Refugees are valuable additions to Canada’s labour market - New Canadian Media
Immigrant and refugee families finding work in Canada
Daniel Krait was able to bring his family to Canada  with the help of Talent Beyond Borders. Photo submitted

Refugees are valuable additions to Canada’s labour market

Organizations help refugees and immigrants find work

For Syrian newcomer Daniel Krait and his family, moving to Canada was an incredible opportunity to make a fresh start. As one of millions who were forced to flee their homes following the outbreak of the Syrian civil war in 2012, the prospect of a new beginning in a different country was just what he and his family needed to kick-start their lives. 

The family of five came to Canada from Jordan in October 2022 after Krait received an offer to work for CGI via Talent Beyond Boundaries, a global non-profit that connects skilled refugees with employers in the United States, Australia, and Canada.  

“Talent Beyond Boundaries set up the interview with CGI and organized connections with an immigration agency to help me with my papers,” Krait said. “It took some time [but] on October 26, me, my wife and three children all came here to Canada.”

The initial idea of moving to Canada as a skilled immigrant came to Krait by chance. In 2019, he stumbled upon an article about a college classmate who moved to Australia after submitting their profile to Talent Beyond Boundaries. Krait registered shortly thereafter. 

Despite being a refugee who couldn’t legally work in Jordan, Krait found various opportunities to work remotely as a subcontractor for international companies based in France and the United States. As an experienced software engineer, his talents are an invaluable asset in Canada, a nation currently facing a severe skills shortage

Now in Ontario, Krait and his family are looking forward to rebuilding their lives. 

“The people here have been very welcoming; it’s been good. We are now starting our life,” Krait said. “We’ve rented an apartment, I started going to work, and I registered two of my girls in school.” 

Combining refugee resettlement with economic migration

Employers and immigration pathways typically overlook forcibly displaced peoples due to their refugee status. To address this, organizations such as Talent Beyond Boundaries and Jumpstart Refugee Talent dedicate themselves to facilitating job-matching of highly skilled refugees to employers in Canada. 

“If someone is coming in with a set of skills and talents and is not being used in the right place, it’s not only a waste for the refugee, but it’s also a waste for the Canadian economy.” Jumpstart Refugee Talent’s Elie Bahhadi told New Canadian Media.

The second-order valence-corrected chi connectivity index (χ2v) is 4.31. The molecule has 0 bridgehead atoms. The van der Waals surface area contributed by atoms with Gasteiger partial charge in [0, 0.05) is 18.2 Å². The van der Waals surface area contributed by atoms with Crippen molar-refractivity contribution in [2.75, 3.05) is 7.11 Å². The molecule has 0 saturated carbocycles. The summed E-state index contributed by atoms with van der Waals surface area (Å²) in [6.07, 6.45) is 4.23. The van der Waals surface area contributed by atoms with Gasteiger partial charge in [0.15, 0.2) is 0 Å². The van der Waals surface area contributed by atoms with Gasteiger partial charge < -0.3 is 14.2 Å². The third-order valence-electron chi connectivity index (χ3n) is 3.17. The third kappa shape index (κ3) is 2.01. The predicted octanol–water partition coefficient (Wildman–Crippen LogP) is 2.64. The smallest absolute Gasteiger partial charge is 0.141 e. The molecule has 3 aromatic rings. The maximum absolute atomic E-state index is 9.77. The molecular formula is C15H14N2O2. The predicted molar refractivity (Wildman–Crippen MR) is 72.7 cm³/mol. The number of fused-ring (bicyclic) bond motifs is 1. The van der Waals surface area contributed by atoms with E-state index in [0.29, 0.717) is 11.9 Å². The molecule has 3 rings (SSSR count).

According to a UNHCR report on refugees in Canada, refugees are strong contributors to the country’s economy and cultural diversity, with more than 51 per cent working in high-skilled positions and overall contributing more on average in income tax than they receive in public services.

In December 2021, the Canadian government expanded the Economic Mobility Pathways Pilot to help settle up to 500 skilled refugees and their families in Canada. Talent Beyond Boundaries works with federal and provincial governments to administer this pilot project, which is aimed at reducing some of the barriers refugees face when accessing labour mobility pathways.

“Everyone sees the win-win,” said Lara Dyer, Canada director of Talent Beyond Boundaries. “It’s an opportunity to fill labour needs and do good in the world as well.”

The stigma against refugees

Despite the proven value of skilled refugees to the labour market, there are still numerous barriers that make it difficult for them to find work and settle in Canada. 

“There’s a stigma there, absolutely … some of the differences you might see in a resume, [how employers] pay attention to transferable skills, that is something we try to work with employers on,” said Rebecca Benest, Program Development Manager at Jumpstart Refugee Talent. 

The current constraints of Canada’s labour shortage may encourage more Canadians to look beyond superficial differences and concentrate their attention at the ways in which refugees contribute to the nation’s economic strength and the multicultural heritage. 

Says Krait: “At the end, opportunities exist and the market in Canada and other countries need experienced people in all aspects.” 


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Alec Regino is a freelance journalist based in Vancouver, BC. He was a Reporting Fellow for the Pulitzer Center on Crisis Reporting in 2021.

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